Suspected U.S. drone strikes kill key Islamic State figures in Afghanistan


KABUL — A key leader of the Islamic State and another top commander were killed in recent U.S drone strikes in eastern Afghanistan, according to intelligence officials here, the latest sign that the radical Islamist group is considered a growing threat in the country.

The strike in Nangahar province — which the U.S. military said occurred Tuesday — killed more than two dozen Islamic State militants, according to local media reports. They included Shahidullah Shahid, a former spokesman for the Pakistani Taliban who last year defected to help launch the Islamic State’s branch in Afghanistan. He is thought to be the group’s chief spokesman in the country.

Afghan intelligence officials said Islamic State commander Gull Zaman also was killed this week in a U.S. drone strike. But it was unclear whether he died in the same strike that targeted Shahid. A U.S. military spokesman in Kabul said several “precision strikes” were conducted against “individuals threatening” U.S. and Afghan forces in two districts of Nangahar on Monday and Tuesday.

As of Thursday night, Islamic State had not confirmed the reported deaths.

[Taliban in Afghanistan tells Islamic State to stay out of country]

The suspected drone attacks suggest that the United States is growing increasingly involved in thwarting the rise of the Islamic State — also known as ISIS, ISIL and Daesh — in Afghanistan. Tribal elders and provincial officials in Nangahar said an American air campaign, conducted in conjunction with Afghan security forces and intelligence agents, has been underway in the province for two weeks. U.S. drones and fighter jets have been deployed regularly, officials said.

“These assaults have intensified in the past two days,” said Ahmad Zia Abdulzai, a spokesman for the provincial governor’s office. “Some 80, 90 insurgents have been killed in these airstrikes in the past two weeks.”

The strikes comes as the Islamic State, which controls swaths of Syria and Iraq, has steadily made inroads in Afghanistan this year, though its presence in next-door Pakistan remains limited. In January, the group announced the creation of its Khorasan chapter, a reference to an ancient term for an area that includes Afghanistan and Pakistan.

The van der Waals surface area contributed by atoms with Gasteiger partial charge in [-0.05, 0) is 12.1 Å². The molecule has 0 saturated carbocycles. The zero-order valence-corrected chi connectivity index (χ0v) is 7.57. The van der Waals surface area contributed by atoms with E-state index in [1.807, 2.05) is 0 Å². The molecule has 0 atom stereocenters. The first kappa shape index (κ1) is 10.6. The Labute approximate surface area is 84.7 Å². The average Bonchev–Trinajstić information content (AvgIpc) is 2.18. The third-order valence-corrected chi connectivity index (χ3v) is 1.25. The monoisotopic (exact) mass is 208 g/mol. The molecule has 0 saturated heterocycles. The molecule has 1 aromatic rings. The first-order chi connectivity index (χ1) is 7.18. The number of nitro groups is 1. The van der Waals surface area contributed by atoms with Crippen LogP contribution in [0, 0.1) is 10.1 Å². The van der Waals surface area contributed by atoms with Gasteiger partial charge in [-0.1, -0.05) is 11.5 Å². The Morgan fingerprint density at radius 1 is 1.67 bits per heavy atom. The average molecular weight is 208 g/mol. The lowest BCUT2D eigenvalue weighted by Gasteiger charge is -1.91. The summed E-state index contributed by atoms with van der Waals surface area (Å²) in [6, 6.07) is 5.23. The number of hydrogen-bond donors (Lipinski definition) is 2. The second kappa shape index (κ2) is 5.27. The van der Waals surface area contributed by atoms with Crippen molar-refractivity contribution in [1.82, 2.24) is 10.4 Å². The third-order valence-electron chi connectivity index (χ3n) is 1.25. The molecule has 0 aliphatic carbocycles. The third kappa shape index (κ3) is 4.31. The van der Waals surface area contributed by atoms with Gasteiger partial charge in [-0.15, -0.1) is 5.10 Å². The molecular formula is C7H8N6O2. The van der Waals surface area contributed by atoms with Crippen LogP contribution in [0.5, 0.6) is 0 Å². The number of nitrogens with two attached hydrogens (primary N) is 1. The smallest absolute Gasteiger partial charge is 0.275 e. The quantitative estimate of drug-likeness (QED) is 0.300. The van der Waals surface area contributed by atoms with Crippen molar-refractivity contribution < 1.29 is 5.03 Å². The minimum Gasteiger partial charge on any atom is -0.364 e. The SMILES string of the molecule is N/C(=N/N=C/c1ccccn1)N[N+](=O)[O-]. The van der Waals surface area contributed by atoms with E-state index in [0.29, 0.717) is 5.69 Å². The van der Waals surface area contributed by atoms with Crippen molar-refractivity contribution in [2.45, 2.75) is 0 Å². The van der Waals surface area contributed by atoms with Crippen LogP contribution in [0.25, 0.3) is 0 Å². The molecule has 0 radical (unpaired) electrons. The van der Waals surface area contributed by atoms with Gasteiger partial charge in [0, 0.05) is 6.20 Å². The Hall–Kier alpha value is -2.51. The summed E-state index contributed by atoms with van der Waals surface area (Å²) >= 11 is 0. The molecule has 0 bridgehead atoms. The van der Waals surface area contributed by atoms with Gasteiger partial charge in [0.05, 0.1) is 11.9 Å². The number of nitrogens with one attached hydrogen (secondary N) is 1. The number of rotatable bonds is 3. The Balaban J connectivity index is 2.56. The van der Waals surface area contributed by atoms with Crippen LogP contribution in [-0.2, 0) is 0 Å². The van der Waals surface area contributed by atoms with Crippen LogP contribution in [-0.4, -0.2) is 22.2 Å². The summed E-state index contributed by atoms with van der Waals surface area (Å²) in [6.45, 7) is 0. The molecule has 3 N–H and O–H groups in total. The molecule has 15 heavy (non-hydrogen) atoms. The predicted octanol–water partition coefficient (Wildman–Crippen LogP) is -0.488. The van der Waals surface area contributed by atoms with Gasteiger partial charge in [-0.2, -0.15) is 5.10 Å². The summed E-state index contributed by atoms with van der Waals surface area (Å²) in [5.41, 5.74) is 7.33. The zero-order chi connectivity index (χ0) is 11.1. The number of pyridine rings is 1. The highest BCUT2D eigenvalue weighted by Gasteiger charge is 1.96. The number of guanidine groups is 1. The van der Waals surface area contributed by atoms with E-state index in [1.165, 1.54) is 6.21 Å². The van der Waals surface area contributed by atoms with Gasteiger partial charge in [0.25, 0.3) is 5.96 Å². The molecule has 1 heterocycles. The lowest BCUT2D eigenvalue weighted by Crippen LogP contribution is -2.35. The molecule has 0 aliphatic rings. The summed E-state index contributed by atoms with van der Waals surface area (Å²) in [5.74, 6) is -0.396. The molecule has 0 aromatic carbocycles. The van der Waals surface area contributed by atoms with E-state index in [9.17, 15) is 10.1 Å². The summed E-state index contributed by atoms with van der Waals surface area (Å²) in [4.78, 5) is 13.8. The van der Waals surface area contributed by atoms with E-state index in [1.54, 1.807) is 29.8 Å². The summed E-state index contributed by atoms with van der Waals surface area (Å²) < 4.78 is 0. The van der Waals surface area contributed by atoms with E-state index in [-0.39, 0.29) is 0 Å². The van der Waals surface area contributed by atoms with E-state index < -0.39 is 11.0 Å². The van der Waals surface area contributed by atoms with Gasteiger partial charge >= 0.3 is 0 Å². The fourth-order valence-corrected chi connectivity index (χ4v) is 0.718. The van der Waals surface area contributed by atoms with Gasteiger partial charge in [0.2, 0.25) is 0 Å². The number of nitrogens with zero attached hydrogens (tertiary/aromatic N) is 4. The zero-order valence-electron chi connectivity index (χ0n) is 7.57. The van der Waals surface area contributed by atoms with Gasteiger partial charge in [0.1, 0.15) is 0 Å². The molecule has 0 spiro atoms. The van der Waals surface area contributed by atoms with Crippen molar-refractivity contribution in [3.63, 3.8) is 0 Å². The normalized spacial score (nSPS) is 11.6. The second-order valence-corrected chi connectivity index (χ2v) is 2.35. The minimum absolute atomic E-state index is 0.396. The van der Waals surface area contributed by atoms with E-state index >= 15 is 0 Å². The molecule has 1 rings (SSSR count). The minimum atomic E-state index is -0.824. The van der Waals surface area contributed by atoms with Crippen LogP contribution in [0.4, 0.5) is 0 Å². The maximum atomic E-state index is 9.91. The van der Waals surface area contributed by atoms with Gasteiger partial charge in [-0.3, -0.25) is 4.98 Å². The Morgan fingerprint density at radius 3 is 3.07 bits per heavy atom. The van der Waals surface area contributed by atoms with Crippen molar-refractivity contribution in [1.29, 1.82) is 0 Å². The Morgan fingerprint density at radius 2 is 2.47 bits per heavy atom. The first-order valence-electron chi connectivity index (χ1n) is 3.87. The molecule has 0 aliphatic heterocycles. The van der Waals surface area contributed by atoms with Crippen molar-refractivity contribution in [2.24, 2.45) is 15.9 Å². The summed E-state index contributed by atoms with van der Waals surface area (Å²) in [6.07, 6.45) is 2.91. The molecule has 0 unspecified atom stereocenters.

By February, U.S. military commanders were noticing disaffected Taliban fighters rebranding themselves as Islamic State members. Today, the group is clashing with the Taliban as they jockey for control of territory in eastern Afghanistan. In Nangahar, the Islamic State controls several areas.

This week’s assaults also coincided with the launch of peace talks between Afghanistan and the Pakistan-based Taliban leadership. The first session was held Tuesday night near the Pakistani capital. The Islamic State opposes the talks.

[Fear of the Islamic State spawns a renegade Afghan militia]

For years, Shahid was the chief spokesman for the Pakistani Taliban, frequently appearing in media reports to claim responsibility for some of the grisliest terrorist attacks in Pakistan.

But in October, Shahid surprised many analysts when he appeared in a video expressing support for the Islamic State and its supreme commander, Abu Bakr al-Baghdadi. The Pakistani Taliban, which views the Islamic State as a rival and considers Mohammad Omar its supreme leader, quickly severed ties with Shahid. The defector then emerged as a key leader of the Islamic State’s Khorasan chapter.

A spokesman for the U.S.-led coalition in Afghanistan provided no details of the operations or the targets. But Afghanistan’s National Directorate of Security said it supplied the intelligence for the strikes, which have unfolded mostly in Nangahar’s Achin and Bati Kot districts, where the Taliban and the Islamic State have waged intense battles.

A powerful tribal elder in Bati Kot suggested that the U.S. strikes may have killed many Taliban fighters, as well.

“Based on the information that I have, American drones have attacked the Taliban and the Daesh fighters while they were fighting each other in Achin district,” said Zahir, the elder, who, like many Afghans, uses one name. “I can say huge numbers of Daesh and Taliban fighters have been killed, because both group’s fighters were gathered in one area.”

According to the Long War Journal, a Web site monitoring conflicts, Zaman was the deputy leader of the Islamic State’s Khorasan chapter. Afghan intelligence officials identified Zaman as the group’s “military operations deputy.”

Previously, Zaman had led the Pakistani Taliban’s operations in Pakistan’s Orakzai tribal area, according to the South Asia Terrorism Portal, which monitors violence in the region.

The Pakistani Taliban has been badly weakened over the past year because of defections and an ongoing Pakistani military operation. But one of Pakistan’s most wanted militants, Pakistani Taliban commander Mullah Fazlullah, remains at large.

Fazlullah, the mastermind of a gruesome attack on a school in Peshawar in December, is thought to reside in Afghanistan. Both U.S and Afghan military commanders have said they are searching for him.

Craig reported from Islamabad, Pakistan. Mohammad Sharif in Kabul and Haq Nawaz Khan in Peshawar, Pakistan, contributed to this report.



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